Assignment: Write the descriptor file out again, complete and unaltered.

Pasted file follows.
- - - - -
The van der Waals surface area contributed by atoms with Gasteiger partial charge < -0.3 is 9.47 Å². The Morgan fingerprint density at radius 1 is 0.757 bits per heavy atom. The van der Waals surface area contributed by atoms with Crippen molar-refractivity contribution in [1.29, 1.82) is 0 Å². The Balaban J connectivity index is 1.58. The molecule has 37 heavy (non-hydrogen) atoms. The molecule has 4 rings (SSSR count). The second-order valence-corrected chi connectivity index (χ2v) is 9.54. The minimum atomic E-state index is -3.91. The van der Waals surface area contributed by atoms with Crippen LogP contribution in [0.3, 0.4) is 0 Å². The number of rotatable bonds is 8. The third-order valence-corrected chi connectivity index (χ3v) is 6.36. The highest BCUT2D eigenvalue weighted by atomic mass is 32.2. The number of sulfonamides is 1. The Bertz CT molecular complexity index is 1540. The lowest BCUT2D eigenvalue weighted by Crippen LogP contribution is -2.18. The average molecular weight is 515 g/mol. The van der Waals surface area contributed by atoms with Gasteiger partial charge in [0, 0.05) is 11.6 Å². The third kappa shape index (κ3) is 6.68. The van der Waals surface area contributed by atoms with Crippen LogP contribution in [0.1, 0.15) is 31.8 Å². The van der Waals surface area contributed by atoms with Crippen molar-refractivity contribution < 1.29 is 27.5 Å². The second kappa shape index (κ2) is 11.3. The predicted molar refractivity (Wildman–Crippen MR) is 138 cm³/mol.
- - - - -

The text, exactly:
The van der Waals surface area contributed by atoms with Gasteiger partial charge < -0.3 is 9.47 Å². The Morgan fingerprint density at radius 1 is 0.757 bits per heavy atom. The van der Waals surface area contributed by atoms with Crippen molar-refractivity contribution in [1.29, 1.82) is 0 Å². The Balaban J connectivity index is 1.58. The molecule has 37 heavy (non-hydrogen) atoms. The molecule has 4 rings (SSSR count). The second-order valence-corrected chi connectivity index (χ2v) is 9.54. The minimum atomic E-state index is -3.91. The van der Waals surface area contributed by atoms with Crippen LogP contribution in [0.3, 0.4) is 0 Å². The number of rotatable bonds is 8. The third-order valence-corrected chi connectivity index (χ3v) is 6.36. The highest BCUT2D eigenvalue weighted by atomic mass is 32.2. The number of sulfonamides is 1. The Bertz CT molecular complexity index is 1540. The lowest BCUT2D eigenvalue weighted by Crippen LogP contribution is -2.18. The average molecular weight is 515 g/mol. The van der Waals surface area contributed by atoms with Gasteiger partial charge in [0, 0.05) is 11.6 Å². The third kappa shape index (κ3) is 6.68. The van der Waals surface area contributed by atoms with Crippen LogP contribution in [0.1, 0.15) is 31.8 Å². The van der Waals surface area contributed by atoms with Crippen molar-refractivity contribution < 1.29 is 27.5 Å². The second kappa shape index (κ2) is 11.3. The predicted molar refractivity (Wildman–Crippen MR) is 138 cm³/mol.